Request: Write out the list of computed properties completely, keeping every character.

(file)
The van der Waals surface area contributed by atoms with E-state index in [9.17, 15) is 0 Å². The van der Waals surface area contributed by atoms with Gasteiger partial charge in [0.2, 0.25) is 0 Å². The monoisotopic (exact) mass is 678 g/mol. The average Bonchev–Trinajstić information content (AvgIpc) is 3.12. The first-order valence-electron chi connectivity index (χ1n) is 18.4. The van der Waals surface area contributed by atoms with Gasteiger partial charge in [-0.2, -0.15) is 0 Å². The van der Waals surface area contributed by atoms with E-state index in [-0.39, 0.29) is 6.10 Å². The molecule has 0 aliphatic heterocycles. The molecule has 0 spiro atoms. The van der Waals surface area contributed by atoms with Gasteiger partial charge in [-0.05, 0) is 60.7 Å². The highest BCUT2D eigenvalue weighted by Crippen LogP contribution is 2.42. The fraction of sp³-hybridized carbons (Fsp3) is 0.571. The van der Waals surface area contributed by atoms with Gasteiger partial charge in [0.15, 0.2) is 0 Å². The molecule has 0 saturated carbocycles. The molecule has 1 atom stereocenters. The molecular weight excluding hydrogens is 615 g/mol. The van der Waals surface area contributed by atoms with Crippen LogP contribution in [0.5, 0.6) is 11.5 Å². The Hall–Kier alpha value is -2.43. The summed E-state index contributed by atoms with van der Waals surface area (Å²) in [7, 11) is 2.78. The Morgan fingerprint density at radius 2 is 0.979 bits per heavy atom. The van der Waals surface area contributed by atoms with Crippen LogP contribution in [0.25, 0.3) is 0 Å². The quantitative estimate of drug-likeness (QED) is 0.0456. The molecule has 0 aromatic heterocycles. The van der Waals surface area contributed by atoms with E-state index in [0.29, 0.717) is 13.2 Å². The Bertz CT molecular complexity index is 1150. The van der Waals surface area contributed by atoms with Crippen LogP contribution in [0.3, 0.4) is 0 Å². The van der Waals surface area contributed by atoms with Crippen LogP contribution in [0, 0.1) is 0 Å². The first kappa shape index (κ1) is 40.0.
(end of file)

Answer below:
The van der Waals surface area contributed by atoms with E-state index in [9.17, 15) is 0 Å². The van der Waals surface area contributed by atoms with Gasteiger partial charge in [0.2, 0.25) is 0 Å². The monoisotopic (exact) mass is 678 g/mol. The average Bonchev–Trinajstić information content (AvgIpc) is 3.12. The first-order valence-electron chi connectivity index (χ1n) is 18.4. The van der Waals surface area contributed by atoms with Gasteiger partial charge in [-0.2, -0.15) is 0 Å². The van der Waals surface area contributed by atoms with E-state index in [-0.39, 0.29) is 6.10 Å². The molecule has 0 aliphatic heterocycles. The molecule has 0 spiro atoms. The van der Waals surface area contributed by atoms with Gasteiger partial charge in [-0.05, 0) is 60.7 Å². The highest BCUT2D eigenvalue weighted by Crippen LogP contribution is 2.42. The fraction of sp³-hybridized carbons (Fsp3) is 0.571. The van der Waals surface area contributed by atoms with Gasteiger partial charge in [0.15, 0.2) is 0 Å². The molecule has 0 saturated carbocycles. The molecule has 1 atom stereocenters. The molecular weight excluding hydrogens is 615 g/mol. The van der Waals surface area contributed by atoms with Crippen LogP contribution in [0.5, 0.6) is 11.5 Å². The Hall–Kier alpha value is -2.43. The summed E-state index contributed by atoms with van der Waals surface area (Å²) in [7, 11) is 2.78. The Morgan fingerprint density at radius 2 is 0.979 bits per heavy atom. The van der Waals surface area contributed by atoms with Crippen LogP contribution in [0.25, 0.3) is 0 Å². The quantitative estimate of drug-likeness (QED) is 0.0456. The molecule has 0 aromatic heterocycles. The van der Waals surface area contributed by atoms with E-state index in [0.29, 0.717) is 13.2 Å². The Bertz CT molecular complexity index is 1150. The van der Waals surface area contributed by atoms with Crippen LogP contribution in [0.3, 0.4) is 0 Å². The van der Waals surface area contributed by atoms with Crippen LogP contribution in [0, 0.1) is 0 Å². The first kappa shape index (κ1) is 40.0.